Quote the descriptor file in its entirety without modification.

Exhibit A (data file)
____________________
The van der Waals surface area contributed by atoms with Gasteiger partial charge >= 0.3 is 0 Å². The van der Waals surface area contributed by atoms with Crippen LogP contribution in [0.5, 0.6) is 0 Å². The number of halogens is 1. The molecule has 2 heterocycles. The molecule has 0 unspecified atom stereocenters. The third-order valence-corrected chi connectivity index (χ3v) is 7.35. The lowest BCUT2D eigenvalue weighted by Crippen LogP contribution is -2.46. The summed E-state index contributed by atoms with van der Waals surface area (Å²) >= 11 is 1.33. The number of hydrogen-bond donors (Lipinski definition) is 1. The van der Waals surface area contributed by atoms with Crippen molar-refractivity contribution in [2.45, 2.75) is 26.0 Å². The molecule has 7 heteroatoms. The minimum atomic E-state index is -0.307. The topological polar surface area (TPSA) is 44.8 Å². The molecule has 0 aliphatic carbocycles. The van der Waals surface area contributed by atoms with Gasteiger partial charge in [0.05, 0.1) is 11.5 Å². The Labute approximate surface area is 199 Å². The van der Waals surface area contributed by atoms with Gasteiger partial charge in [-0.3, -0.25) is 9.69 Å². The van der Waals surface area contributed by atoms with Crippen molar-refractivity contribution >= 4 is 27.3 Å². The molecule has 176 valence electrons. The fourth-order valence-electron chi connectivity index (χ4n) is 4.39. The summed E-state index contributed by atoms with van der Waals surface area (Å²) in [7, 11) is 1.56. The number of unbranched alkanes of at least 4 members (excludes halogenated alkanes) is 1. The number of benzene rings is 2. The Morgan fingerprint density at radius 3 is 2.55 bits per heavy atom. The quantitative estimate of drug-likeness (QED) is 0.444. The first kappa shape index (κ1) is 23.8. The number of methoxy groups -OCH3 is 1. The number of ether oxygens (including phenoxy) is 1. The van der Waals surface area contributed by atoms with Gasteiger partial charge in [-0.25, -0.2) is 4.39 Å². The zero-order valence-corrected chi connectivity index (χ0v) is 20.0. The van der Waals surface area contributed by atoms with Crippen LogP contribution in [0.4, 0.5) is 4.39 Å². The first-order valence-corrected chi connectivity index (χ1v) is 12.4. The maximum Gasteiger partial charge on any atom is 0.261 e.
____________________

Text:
The van der Waals surface area contributed by atoms with Gasteiger partial charge >= 0.3 is 0 Å². The van der Waals surface area contributed by atoms with Crippen LogP contribution in [0.5, 0.6) is 0 Å². The number of halogens is 1. The molecule has 2 heterocycles. The molecule has 0 unspecified atom stereocenters. The third-order valence-corrected chi connectivity index (χ3v) is 7.35. The lowest BCUT2D eigenvalue weighted by Crippen LogP contribution is -2.46. The summed E-state index contributed by atoms with van der Waals surface area (Å²) >= 11 is 1.33. The number of hydrogen-bond donors (Lipinski definition) is 1. The van der Waals surface area contributed by atoms with Crippen molar-refractivity contribution in [2.45, 2.75) is 26.0 Å². The molecule has 7 heteroatoms. The minimum atomic E-state index is -0.307. The topological polar surface area (TPSA) is 44.8 Å². The molecule has 0 aliphatic carbocycles. The van der Waals surface area contributed by atoms with Gasteiger partial charge in [0.05, 0.1) is 11.5 Å². The Labute approximate surface area is 199 Å². The van der Waals surface area contributed by atoms with Gasteiger partial charge in [-0.3, -0.25) is 9.69 Å². The van der Waals surface area contributed by atoms with Crippen molar-refractivity contribution >= 4 is 27.3 Å². The molecule has 176 valence electrons. The fourth-order valence-electron chi connectivity index (χ4n) is 4.39. The summed E-state index contributed by atoms with van der Waals surface area (Å²) in [7, 11) is 1.56. The number of unbranched alkanes of at least 4 members (excludes halogenated alkanes) is 1. The number of benzene rings is 2. The Morgan fingerprint density at radius 3 is 2.55 bits per heavy atom. The quantitative estimate of drug-likeness (QED) is 0.444. The first kappa shape index (κ1) is 23.8. The number of methoxy groups -OCH3 is 1. The number of ether oxygens (including phenoxy) is 1. The van der Waals surface area contributed by atoms with Gasteiger partial charge in [-0.25, -0.2) is 4.39 Å². The zero-order valence-corrected chi connectivity index (χ0v) is 20.0. The van der Waals surface area contributed by atoms with Crippen LogP contribution in [0.4, 0.5) is 4.39 Å². The first-order valence-corrected chi connectivity index (χ1v) is 12.4. The maximum Gasteiger partial charge on any atom is 0.261 e.